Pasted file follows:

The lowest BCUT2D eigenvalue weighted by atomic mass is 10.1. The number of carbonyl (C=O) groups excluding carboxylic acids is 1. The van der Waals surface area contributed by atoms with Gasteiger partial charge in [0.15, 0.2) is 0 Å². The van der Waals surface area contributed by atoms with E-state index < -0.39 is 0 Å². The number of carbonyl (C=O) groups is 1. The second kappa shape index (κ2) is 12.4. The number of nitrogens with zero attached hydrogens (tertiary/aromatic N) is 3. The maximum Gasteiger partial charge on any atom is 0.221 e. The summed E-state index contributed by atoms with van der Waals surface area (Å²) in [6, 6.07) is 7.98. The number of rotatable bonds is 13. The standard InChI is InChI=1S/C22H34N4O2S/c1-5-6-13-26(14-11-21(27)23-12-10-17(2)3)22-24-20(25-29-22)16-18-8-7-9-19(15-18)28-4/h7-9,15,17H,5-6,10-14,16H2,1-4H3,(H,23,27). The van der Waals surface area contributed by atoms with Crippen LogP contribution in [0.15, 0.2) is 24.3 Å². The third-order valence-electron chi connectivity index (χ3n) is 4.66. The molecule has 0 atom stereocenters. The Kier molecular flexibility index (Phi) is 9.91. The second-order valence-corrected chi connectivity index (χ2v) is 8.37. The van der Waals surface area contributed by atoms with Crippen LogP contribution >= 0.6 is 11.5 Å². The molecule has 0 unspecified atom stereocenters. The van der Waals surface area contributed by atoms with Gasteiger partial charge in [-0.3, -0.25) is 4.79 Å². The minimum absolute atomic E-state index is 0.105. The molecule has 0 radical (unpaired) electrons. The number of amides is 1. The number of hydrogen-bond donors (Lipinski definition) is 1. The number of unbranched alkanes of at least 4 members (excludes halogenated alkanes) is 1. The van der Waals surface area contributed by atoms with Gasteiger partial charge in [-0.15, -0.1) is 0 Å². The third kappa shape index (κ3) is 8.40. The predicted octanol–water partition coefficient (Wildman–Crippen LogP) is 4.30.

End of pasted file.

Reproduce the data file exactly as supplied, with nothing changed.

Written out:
The lowest BCUT2D eigenvalue weighted by atomic mass is 10.1. The number of carbonyl (C=O) groups excluding carboxylic acids is 1. The van der Waals surface area contributed by atoms with Gasteiger partial charge in [0.15, 0.2) is 0 Å². The van der Waals surface area contributed by atoms with E-state index < -0.39 is 0 Å². The number of carbonyl (C=O) groups is 1. The second kappa shape index (κ2) is 12.4. The number of nitrogens with zero attached hydrogens (tertiary/aromatic N) is 3. The maximum Gasteiger partial charge on any atom is 0.221 e. The summed E-state index contributed by atoms with van der Waals surface area (Å²) in [6, 6.07) is 7.98. The number of rotatable bonds is 13. The standard InChI is InChI=1S/C22H34N4O2S/c1-5-6-13-26(14-11-21(27)23-12-10-17(2)3)22-24-20(25-29-22)16-18-8-7-9-19(15-18)28-4/h7-9,15,17H,5-6,10-14,16H2,1-4H3,(H,23,27). The van der Waals surface area contributed by atoms with Crippen LogP contribution in [0.15, 0.2) is 24.3 Å². The third-order valence-electron chi connectivity index (χ3n) is 4.66. The molecule has 0 atom stereocenters. The Kier molecular flexibility index (Phi) is 9.91. The second-order valence-corrected chi connectivity index (χ2v) is 8.37. The van der Waals surface area contributed by atoms with Crippen LogP contribution >= 0.6 is 11.5 Å². The molecule has 0 unspecified atom stereocenters. The van der Waals surface area contributed by atoms with Gasteiger partial charge in [-0.3, -0.25) is 4.79 Å². The minimum absolute atomic E-state index is 0.105. The molecule has 0 radical (unpaired) electrons. The number of amides is 1. The number of hydrogen-bond donors (Lipinski definition) is 1. The number of unbranched alkanes of at least 4 members (excludes halogenated alkanes) is 1. The van der Waals surface area contributed by atoms with Gasteiger partial charge in [-0.15, -0.1) is 0 Å². The third kappa shape index (κ3) is 8.40. The predicted octanol–water partition coefficient (Wildman–Crippen LogP) is 4.30.